Eight Hostages Freed From Cave In Yemen

A raid led by the United States Armed Forces freed eight hostages from a cave in a remote part of eastern Yemen. United States Special Operations commandos and Yemeni troops executed a predawn raid on a cave, which was believed to hold militants belonging to an Al Qaeda’s affiliate. Six of the freed hostages were Yemeni citizens, while the others were a Saudi and an Ethiopian. The hostages were evacuated from the area by helicopter.

Nearly two dozen United States commandos took part in the raid, along with a small number of Yemeni counterterrorism troops trained by the Americans. The rescue force flew to the area by helicopter, and then hiked in the dark to the cave. The militants holding the captives were surprised by the operation and seven of the militants were killed in the subsequent shootout. All of the hostages were rescued unharmed.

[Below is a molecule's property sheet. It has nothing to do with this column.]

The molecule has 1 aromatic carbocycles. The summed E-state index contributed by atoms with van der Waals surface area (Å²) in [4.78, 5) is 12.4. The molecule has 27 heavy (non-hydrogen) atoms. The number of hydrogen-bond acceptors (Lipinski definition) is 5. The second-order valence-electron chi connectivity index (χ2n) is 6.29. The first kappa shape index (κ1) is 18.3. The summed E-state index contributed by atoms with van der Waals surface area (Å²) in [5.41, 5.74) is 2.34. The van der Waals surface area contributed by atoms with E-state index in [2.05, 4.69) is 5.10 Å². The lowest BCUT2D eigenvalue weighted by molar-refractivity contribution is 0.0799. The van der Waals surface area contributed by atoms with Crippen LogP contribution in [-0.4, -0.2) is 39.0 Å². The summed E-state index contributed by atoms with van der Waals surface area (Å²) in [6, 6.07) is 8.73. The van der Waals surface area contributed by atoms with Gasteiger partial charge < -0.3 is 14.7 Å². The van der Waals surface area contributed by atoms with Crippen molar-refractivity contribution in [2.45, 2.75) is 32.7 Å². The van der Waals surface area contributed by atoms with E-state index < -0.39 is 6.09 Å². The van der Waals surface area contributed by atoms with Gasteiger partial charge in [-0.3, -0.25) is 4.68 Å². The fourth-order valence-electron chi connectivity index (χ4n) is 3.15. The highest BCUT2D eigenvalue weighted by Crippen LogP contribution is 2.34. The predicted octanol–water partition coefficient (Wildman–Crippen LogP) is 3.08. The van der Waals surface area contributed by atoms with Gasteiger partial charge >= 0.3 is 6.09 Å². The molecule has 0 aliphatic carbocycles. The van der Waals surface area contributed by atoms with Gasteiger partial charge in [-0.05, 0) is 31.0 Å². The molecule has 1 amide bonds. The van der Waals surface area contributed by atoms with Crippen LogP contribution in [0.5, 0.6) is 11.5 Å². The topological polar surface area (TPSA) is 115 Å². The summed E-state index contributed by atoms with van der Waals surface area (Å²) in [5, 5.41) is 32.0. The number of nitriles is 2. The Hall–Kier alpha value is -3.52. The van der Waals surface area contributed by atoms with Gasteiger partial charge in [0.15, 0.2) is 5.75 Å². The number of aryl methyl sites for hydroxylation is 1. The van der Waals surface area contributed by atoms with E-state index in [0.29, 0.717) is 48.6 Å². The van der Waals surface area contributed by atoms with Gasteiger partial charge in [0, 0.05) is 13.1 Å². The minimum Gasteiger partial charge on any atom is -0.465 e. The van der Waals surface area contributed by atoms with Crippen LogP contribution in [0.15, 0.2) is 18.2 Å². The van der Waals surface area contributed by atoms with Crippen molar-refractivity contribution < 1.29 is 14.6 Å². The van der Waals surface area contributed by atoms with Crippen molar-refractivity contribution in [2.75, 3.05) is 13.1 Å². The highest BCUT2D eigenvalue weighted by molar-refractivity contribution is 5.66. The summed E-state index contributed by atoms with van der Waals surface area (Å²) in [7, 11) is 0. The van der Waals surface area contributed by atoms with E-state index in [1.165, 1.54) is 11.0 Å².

The Yemeni government released a statement that made no mention of American involvement in the operation. Rear Adm. John F. Kirby, the Pentagon press secretary, referred questions about the operation to the Yemeni government.

President Abdu Rabbu Mansour Hadi of Yemen requested help rescuing the hostages two weeks ago. Yemen has long been an ally of the United States, but that relationship has become strained in recent years. Mr. Hadi came to power two years ago as part of an internationally brokered deal that saw Ali Abdullah Saleh step down as leader of the country after being President for 33 years.

The violence in Yemen seems to be out of control. In September, a rebel group suddenly seized control of Yemen’s capital. The rebel group, known as the Houthis, fought six wars against Yemen’s central government before capturing the capital, taking over government buildings, state media facilities and military bases.

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